So the Cayenne makes this list both for the foresight of Porsche to put this vehicle on the market in the first place and for the actual vehicle's insane performance capabilities, both on the road and off. Its abilities are truly impressive to say the least. The Cayenne was also Porsche's first V8-powered vehicle (with up to 550 horsepower in the latest Turbo S) since the 928 left the market in 1995. Controversial? Absolutely. Successful? Beyond even Porsche's lofty expectations.
2005 Scion xB
Toyota kicked off quite a market segment when it introduced the United States to its new Scion brand in 2002. It's no secret that Toyota has been concerned about its customers' increasing gray hairs, and Scion was (and is) its initiative to attract a new, younger audience to the Japanese automaker's stable.
Did it work? Well, sort of. The average Scion buyer is quite a bit younger than the typical Toyota buyer, so that's an apparent step in the right direction. But Scion had a much larger impact on the American market as a whole, as the seminal xB kicked off the box-it-came-in styling trend that continued on with the Honda Element, Kia Soul and Nissan Cube.
Yes, the Cube hit the market in Japan before Toyota's bB, the Japanese model that the American xB is based on, but Toyota had the foresight to introduce the shape to the World's Largest Automobile Market first. Others followed, but not before the original xB cemented itself in the minds of Americans.
2008 Tesla Roadster
In time, we'll all be driving cars powered by electricity. Well, maybe. The debate still rages on whether electric motors will become the predominant propulsion technology in the next 50 years or if biofuels, hydrogen or some other alternative will take over from the classic petroleum-powered internal combustion engine. Anybody up for steam?
Regardless, one thing is for certain: We can thank Tesla Motors and its exciting Roadster for bringing electric vehicles into the minds and households of American families. What's more, Bob Lutz has publicly pointed a finger at the Roadster as one big reason the Chevrolet Volt is soon to come into existence.
Granted, one $100,000-plus sportscar does not a new segment make. Still, there's no doubting that the world will one day look back at the Tesla Roadster for reviving the electric car and kicking EV development - and, of course, lithium ion battery packs - into a seriously high gear.
2004 Toyota Prius
Is there a single more important vehicle of the last decade than the Toyota Prius? That depends on who you ask. Some point to the Honda Insight, which hit the market one model year before the Prius, as being more "forward thinking." Prius fans counter that the Insight was a tiny, two-seater that didn't have nearly as sophisticated a hybrid powertrain as Toyota's Hybrid Synergy Drive. It also didn't sell.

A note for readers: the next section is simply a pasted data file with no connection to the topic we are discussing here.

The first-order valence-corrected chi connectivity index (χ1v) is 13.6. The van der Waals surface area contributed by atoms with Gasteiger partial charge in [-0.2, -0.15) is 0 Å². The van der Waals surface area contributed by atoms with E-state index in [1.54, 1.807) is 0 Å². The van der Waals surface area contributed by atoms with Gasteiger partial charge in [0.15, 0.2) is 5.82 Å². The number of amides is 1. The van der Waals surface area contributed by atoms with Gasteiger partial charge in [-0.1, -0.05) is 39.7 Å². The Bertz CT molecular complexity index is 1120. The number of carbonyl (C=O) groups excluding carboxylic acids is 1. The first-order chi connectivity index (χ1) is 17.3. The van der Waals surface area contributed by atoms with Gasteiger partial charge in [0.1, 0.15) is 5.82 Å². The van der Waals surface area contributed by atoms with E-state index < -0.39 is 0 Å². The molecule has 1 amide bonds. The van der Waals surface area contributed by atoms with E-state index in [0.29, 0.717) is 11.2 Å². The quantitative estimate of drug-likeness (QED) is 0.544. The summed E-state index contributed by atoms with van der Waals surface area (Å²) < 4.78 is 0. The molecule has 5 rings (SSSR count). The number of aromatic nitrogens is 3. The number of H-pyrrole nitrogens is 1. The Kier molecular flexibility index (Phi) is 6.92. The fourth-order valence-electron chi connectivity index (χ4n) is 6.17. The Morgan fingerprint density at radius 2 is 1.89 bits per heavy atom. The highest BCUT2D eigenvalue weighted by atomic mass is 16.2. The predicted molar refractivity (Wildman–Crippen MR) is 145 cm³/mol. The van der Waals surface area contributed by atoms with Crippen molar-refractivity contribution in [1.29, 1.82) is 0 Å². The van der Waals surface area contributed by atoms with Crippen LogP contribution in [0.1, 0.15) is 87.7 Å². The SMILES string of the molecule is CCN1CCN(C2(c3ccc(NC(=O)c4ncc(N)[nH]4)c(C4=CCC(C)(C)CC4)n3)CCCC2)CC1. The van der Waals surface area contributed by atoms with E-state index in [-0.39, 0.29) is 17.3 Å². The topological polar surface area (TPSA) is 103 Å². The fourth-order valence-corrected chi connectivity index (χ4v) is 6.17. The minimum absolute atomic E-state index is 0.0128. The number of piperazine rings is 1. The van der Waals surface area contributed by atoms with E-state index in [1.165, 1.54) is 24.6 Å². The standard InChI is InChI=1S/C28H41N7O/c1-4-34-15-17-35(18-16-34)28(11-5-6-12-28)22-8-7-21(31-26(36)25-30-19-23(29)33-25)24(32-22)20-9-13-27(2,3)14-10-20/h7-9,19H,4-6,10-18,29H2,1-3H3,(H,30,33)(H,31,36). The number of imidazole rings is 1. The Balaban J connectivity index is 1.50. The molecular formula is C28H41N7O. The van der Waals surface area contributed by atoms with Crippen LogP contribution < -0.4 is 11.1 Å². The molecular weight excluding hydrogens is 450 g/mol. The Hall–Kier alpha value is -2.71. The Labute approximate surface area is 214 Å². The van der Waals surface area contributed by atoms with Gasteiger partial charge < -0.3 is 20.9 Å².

Regardless of your stance, remember that we're only talking here about the second-generation Prius, the five-door hatchback model that hit the market in 2004 - the very one you instantly picture when someone says the word "hybrid." With the 2004 Prius, Toyota proved that a gas-electric vehicle didn't need to be a penalty box with no room - a hybrid could be a real car that anyone could drive every day and just happen to get great fuel mileage.
If it weren't for the success that Toyota had with the Prius, what are the chances that we'd have nearly as strong a green automotive movement as we do today? Would there be hybrid versions of just about every single new mainstream model from every single automaker from Suzuki to Ford to Porsche? We'll never know, obviously, because the Prius did, in fact, prove to be that popular and it established a green halo around its parent automaker now that is only now starting to tarnish (and for entirely different reasons).
2004 Volkswagen Phaeton
Very few cars on this list were a unanimous choice, but none were more divisive than the Volkswagen Phaeton. After all, this car was by all accounts a marketplace failure here in the United States (it has fared modestly better in Europe, especially in VW's home market of Germany). But we're considering the impact the Phaeton had on the marketplace, not necessarily the actual car - though it was indeed a very, very good car.
Volkswagen ? and particularly its leader, Ferdinand Pi�ch - took a big gamble by green-lighting the Phaeton for production. The car showed mainstream automakers that they could "reach for the stars," so to speak, by going up against the established luxury players without creating a new brand. The effect the Phaeton had on the Hyundai Genesis sedan is debatable, but do note the fact that the Korean automaker chose to keep the car a Hyundai, just as Volkswagen did with the Phaeton.
Not only that, but Volkswagen took the kitchen-sink approach when it outfitted the Phaeton with every single gadget known to man. That included what's perhaps the most advanced HVAC system in the world, which included a dedicated dehumidifier so that there's no chance of foggy windows. Don't forget the 6.0-liter W12 engine with 444 horsepower and 5.0-liter turbocharged diesel V10 with 308 horsepower and a mind-boggling 553 lb-ft of torque. Or its incredible 'glass house' factory.
What we had in the VW Phaeton was a great car that was arguably too far ahead of its time - one that failed mainly because of the badge on its grille - a problem rectified in Hyundai's case by simply leaving its stylized H emblem off the Genesis' face. Thanks for the lesson, Volkswagen.